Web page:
And in his 1959 autobiography, former AP executive director Kent Cooper wrote that “some newspapers are indeed owned by copper mining companies, by railroad companies, newsprint and a wide variety of other manufacturers, by bankers, politicians, oil companies, church organizations and men of great wealth who have wanted to own newspapers to satisfy their ego or just for the fun of it” and “such diversified interests are joined into one group under the name of The Associated Press.”

Among the Big Media owners who sat on the AP board of directors together during the first half of the 20th Century were the publishers of the supposedly competing New York Times, Atlanta Constitution, Washington Star, Baltimore Sun, Philadelphia Bulletin, St. Louis Globe-Democrat, Spokane Spokesman, Minneapolis Tribune, Cleveland Plain-Dealer, Chicago Tribune, and Des Moines Register & Tribune.

(end of part 2) (This article originally appeared in the July 7, 1993 issue of the now-defunct Lower East Side alternative weekly, Downtown)

Sunday, November 8, 2020

The AP News Trust's Pre-1990's Hidden History Revisited: Part 1


Wikicommons photo by Alterego

“The dominant and largest institution in the world news system is AP, a cooperative owned mainly by American newspapers…AP’s central role is undisputed. By the agency’s count, more than a billion people have daily access to AP news…”

The World News Prism by William Hachten in 1987

“While having an abundance of numbers and giving an appearance of diversity, the mass media actually are highly centralized outlets that proffer a remarkably homogenized fare.”

Inventing Reality by Michael Parenti in 1986

“If there is in this country a strictly capitalist class institution it is the Associated Press.”

Eugene Debs in 1912

Although the Big Media newspapers, radio news departments and television stations are supposed to be competing with each other, the same news headlines and major news items usually appear in every U.S. Establishment newspaper, news website, radio newscast or TV news show each day.

One reason it often appears that one organization, alone, decides which items are most newsworthy is that one organization—the institutionally racist Associated Press [AP] sends over its wire service much of the copy which Big Media newspapers re-print or repost on websites and U.S. radio and TV announcers read over the airwaves.

Since every Big Media member of the AP News Trust receives the same copy of news headlines and news items from the AP’s wire service, news junkies who wish to receive some variety in their daily news coverage are not likely to find too much variety (unless they surf around alternative media blogs and web sites on the internet)—no matter which AP-affiliated daily newspaper or newspaper website they pick up or which AP-affiliated radio or TV station they switch on.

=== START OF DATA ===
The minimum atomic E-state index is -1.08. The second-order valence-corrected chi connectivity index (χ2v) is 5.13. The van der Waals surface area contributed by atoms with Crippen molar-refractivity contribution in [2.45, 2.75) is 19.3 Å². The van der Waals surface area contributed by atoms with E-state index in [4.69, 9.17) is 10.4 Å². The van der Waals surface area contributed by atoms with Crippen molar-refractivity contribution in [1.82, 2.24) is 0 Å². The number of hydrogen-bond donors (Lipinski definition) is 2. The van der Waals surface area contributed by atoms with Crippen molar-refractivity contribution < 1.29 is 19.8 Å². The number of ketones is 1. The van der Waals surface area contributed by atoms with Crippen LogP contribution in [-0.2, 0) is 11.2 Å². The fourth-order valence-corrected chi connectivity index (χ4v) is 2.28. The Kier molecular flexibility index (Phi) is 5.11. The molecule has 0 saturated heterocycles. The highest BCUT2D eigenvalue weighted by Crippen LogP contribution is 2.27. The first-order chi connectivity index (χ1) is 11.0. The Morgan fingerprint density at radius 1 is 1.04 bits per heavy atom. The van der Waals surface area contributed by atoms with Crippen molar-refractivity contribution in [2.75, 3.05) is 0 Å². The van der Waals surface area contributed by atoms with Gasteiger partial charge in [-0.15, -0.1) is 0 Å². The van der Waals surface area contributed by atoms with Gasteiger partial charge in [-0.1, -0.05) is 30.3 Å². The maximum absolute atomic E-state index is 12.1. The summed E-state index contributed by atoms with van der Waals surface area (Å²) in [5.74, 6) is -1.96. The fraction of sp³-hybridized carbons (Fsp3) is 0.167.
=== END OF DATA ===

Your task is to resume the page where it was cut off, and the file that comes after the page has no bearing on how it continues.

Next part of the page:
The special influence of AP has long been recognized by alternative U.S. journalists. As the early 20th-century muckraking writer Upton Sinclair wrote in his 1921 book, The Brass Check: A Study of American Journalism:

“There is the problem of the Associated Press, the most powerful and most sinister monopoly in America. Certainly there will be no freedom in America, neither journalistic freedom nor political freedom until the monopoly of the Associated Press is broken; until the distribution of the news to American newspapers is declared a public utility under public control…"

Sinclair also observed that when the bohemian radical Downtown Manhattan magazine Masses “published a cartoon representing the president of the Associated Press as pouring a bottle labeled `Poison’ into a reservoir entitled `Public Opinion’ in the early 20th Century, “The Associated Press caused the arrest of Max Eastman and Art Young on a charge of criminal libel” and AP then “issued an elaborate statement attacking the Masses and defending their own attitude toward the news, which statement was published in practically every paper in New York.”

Victor Rosewater also noted in his 1930 book, History of Cooperative News-Gathering In The United States, that “the accusation most obstinately pursuing the Associated Press has been that it was a gigantic news monopoly, immunizing members against competition even while ruling them with a high hand…”

In a 1937 article, Fortune magazine characterized AP as “a cooperative for the transfer of news, some which it gathers itself, a little of which comes from the outside by exchanging arrangements, but the great bulk of which it draws directly from the 1,300 dailies…that make up its membership."

Fortune also noted that “after sorting, rewriting and editing, the AP parcels this news supply back among the 1,300 members (of whom fully 1,000 are wholly dependent on it for outside news) which then display it to some 35,000,000 people…of the 38,000,000 in the U.S. who buy daily newspapers” and “thus the AP might be called a clearinghouse.” The sorted, rewritten and edited news supply which AP wires back to its affiliated newspapers is then usually re-printed “under familiar (AP) logotype in the date lines,” according to Fortune.

Associated Press/AP Board of Directors in 21st-century
(end of part 1)

(This article originally appeared in the July 7, 1993 issue of the now-defunct Lower East Side alternative weekly, Downtown)